Glenn here looking at a film from my homeland. As I sat watching David Michôd’s The Rover surrounded by a room of American film critics, I began to think about politically-motivated cinema and how it is perceived by audiences who do not have a distinct knowledge of the subject at hand. Like many “new waves” that come about (which is basically a fancy term for “look, we’re finally paying attention to you!”), these films are usually the result of angry artists using their form to critique a government or regime. Some do it with unmistakable blunt force, while others take the allegorical road. In the case of The Rover, it’s the latter. So as I sat then more-or-less engrossed (more on that in a little bit) and admiring what Michôd was saying about Australian geopolitics (intentional or otherwise), I couldn’t help but think that – quite frankly – a lot of people aren’t going to get it.
People that I asked seemed to be aware that the film was working on a level higher than mere outback action fodder, but would be hard-pressed to explain what it was all about. I don’t blame them – I wouldn’t want to follow Australian politics either right now if I weren’t personally invested in it. It's truly depressing. Furthermore, it’s not like I can claim to know the impetus behind any number of film movements, political or not. However, with The Rover I think it’s a tougher case to decipher because Michôd and his collaborators have made a very sparse film. These thoughts I was having came about during one of The Rover’s quieter scenes, of which where are many. It's film that surely could have been wound tighter in the editing room (although the work of newcomer editor Peter Sciberras is still effective, especially in the film’s impactful and exciting opening act) and perhaps a little more forthcoming with its details, if only to allow the international audiences that it’s bound to attract after the Oscar-nominated Animal Kingdom more of an access to its themes.
I loved that way Michôd very casually introduced the setting – “Australia. Ten years after the collapse.” – and added layers of allegory on top of it. The way Australian money has become obsolete and been replaced by the almighty American dollar, referencing the way Australia is very quickly descending into an American model of hostile pro-capitalism. The way the land is representative of a society that has become too reliant on minerals and fossil fuels resulting in a dead and barren land. The way unemployment, lack of education, and massive homelessness will soon grip Australia thanks to a government that hates anybody who wasn’t born into wealth. Whether I am projecting onto it, who knows? But I see it, and like another recent Australian film, Greg McLean’s Wolf Creek 2, its themes are wrapped in a particularly grisly genre package.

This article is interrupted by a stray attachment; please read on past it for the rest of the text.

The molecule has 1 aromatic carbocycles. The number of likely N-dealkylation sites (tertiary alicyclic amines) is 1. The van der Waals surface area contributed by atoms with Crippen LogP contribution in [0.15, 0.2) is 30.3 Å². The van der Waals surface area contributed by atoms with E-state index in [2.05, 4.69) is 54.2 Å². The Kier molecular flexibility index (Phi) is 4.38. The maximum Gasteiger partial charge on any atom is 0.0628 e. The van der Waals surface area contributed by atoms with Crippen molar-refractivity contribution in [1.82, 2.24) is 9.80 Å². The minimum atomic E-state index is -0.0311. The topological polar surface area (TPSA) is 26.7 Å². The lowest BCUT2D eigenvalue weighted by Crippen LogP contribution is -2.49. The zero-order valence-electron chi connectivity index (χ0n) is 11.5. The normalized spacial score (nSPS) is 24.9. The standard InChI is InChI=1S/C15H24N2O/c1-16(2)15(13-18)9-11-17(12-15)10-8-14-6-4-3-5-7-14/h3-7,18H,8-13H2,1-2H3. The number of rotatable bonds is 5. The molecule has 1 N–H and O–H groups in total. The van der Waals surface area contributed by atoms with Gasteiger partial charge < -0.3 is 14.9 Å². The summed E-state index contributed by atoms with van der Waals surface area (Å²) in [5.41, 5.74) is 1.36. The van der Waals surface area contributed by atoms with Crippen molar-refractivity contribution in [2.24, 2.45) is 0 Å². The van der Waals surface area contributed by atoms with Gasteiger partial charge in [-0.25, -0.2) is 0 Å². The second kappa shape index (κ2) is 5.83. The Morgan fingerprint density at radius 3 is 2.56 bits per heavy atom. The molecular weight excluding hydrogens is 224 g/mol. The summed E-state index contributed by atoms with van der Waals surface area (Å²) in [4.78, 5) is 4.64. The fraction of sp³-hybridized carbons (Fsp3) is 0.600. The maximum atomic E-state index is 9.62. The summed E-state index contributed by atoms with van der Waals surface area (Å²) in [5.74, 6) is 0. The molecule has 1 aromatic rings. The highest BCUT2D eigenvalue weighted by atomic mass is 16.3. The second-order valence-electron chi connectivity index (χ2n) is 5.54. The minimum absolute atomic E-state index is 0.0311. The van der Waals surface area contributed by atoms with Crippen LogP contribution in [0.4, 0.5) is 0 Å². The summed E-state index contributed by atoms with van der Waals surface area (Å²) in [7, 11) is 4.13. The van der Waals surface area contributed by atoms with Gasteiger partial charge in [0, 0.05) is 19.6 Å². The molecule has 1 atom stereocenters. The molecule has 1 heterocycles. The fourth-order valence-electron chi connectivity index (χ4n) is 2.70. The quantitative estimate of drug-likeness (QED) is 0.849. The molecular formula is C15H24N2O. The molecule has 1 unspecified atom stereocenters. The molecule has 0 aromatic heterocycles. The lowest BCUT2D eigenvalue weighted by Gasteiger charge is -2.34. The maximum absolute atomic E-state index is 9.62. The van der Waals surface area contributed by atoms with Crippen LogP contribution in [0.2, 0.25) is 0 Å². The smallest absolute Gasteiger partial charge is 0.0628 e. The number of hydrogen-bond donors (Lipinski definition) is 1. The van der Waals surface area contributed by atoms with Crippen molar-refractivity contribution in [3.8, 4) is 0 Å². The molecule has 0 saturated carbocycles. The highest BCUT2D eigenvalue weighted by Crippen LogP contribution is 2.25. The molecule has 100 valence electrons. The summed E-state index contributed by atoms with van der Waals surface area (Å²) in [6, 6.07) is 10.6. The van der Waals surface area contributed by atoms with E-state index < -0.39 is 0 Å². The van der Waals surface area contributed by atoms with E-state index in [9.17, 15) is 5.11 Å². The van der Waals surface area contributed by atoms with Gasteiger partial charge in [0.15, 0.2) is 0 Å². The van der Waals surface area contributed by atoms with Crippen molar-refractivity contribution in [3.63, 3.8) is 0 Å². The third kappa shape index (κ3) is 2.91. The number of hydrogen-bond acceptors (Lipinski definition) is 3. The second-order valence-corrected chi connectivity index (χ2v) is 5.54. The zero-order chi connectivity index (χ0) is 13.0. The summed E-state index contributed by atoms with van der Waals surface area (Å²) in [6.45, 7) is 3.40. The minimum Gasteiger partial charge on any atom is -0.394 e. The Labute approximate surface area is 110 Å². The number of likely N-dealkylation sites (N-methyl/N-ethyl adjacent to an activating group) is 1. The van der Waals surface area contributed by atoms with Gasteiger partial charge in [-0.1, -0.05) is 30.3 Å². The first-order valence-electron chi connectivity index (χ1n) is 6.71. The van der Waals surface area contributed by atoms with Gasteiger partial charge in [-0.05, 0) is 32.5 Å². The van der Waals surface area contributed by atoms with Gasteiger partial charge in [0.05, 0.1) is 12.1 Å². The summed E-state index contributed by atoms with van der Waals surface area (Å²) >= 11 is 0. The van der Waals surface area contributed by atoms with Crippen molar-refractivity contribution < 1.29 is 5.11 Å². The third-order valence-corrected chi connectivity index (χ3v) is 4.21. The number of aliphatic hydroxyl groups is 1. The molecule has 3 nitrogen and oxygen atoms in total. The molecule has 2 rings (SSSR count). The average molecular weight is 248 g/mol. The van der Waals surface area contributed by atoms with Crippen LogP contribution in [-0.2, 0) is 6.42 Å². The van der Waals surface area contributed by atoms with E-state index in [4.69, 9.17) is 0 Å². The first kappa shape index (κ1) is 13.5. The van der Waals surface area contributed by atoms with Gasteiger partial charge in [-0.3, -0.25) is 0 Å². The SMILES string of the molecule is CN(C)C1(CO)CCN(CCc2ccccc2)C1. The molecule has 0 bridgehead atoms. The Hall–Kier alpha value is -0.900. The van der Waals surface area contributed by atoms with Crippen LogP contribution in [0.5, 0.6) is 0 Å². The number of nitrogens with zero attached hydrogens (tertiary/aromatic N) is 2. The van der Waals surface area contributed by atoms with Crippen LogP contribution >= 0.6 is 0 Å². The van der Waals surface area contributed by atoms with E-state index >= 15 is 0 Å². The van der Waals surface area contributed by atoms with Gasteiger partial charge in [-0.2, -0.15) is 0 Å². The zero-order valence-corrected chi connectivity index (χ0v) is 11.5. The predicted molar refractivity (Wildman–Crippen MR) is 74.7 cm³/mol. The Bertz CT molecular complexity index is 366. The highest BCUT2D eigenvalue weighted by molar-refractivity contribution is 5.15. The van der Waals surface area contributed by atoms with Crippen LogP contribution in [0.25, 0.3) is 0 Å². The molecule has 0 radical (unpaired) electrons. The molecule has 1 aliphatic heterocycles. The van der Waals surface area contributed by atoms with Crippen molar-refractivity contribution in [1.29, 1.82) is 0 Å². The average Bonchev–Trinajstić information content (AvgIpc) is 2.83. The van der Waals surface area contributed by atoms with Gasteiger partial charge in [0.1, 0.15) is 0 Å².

The story of The Rover is incredibly simple: Guy Pearce plays a seemingly nomadic man whose car is stolen by outback thieves (including Scoot McNairy). He sets out to retrieve it with the help of one of the thieves’ brothers, played by Robert Pattinson in a twitchy, very nearly overworked performance that eventually pays off in the final act. The film more or less plays out as a series of vignettes as the two men, covered in thick, patchy sweat and red desert dust, come across various outback dwellers including Gillian Jones (a brilliant Australian character actress) who is incredible in her brief role as a grandma that holds secrets and villainous dread in her nimble fingers. She and others like Susan Prior and Anthony Hayes give the film sparks of energy when Pearce is busy being stoic and silent, and Pattinson is mumbling into the dirt.
While The Rover lacks the narrative thrust of Animal Kingdom, it has potent things to say and allows Michôd to demonstrate a different set of filmmaking skills. Who would’ve guessed that he can film a car chase with such virility? And trading in the compact claustrophobia of the inner city for the vastness of the outback has allowed the director and his cinematographer Natasha Braier to craft some vivid, memorable images. I keep going back to that wonderfully orchestrated train sequence that so wonderfully utilises the widescreen, something that Braier also did so well in her work on The Milk of Sorrow. Or how about the shot, mere minutes into the film, where a car rolls silently by a large glass window as Pearce drinks at a bar blasting Japanese karaoke music. Genuine shot of the year contender right there, folks. And who would have thought Keri Hilson’s “Pretty Girl Rock” would make such a beautiful moment of bliss in a pseudo post-apocalyptic outback road movie?
The film's narrative sparseness surely dampens some of its drama, but in many ways it is a superior film to Animal Kingdom. It has more to say and says it in a more cinematic way. Many will hate it. I keep thinking of Andrew Dominik's Killing Them Softly in that regard. Even if all an audience sees is the story of a man and his rover, then there's much to admire.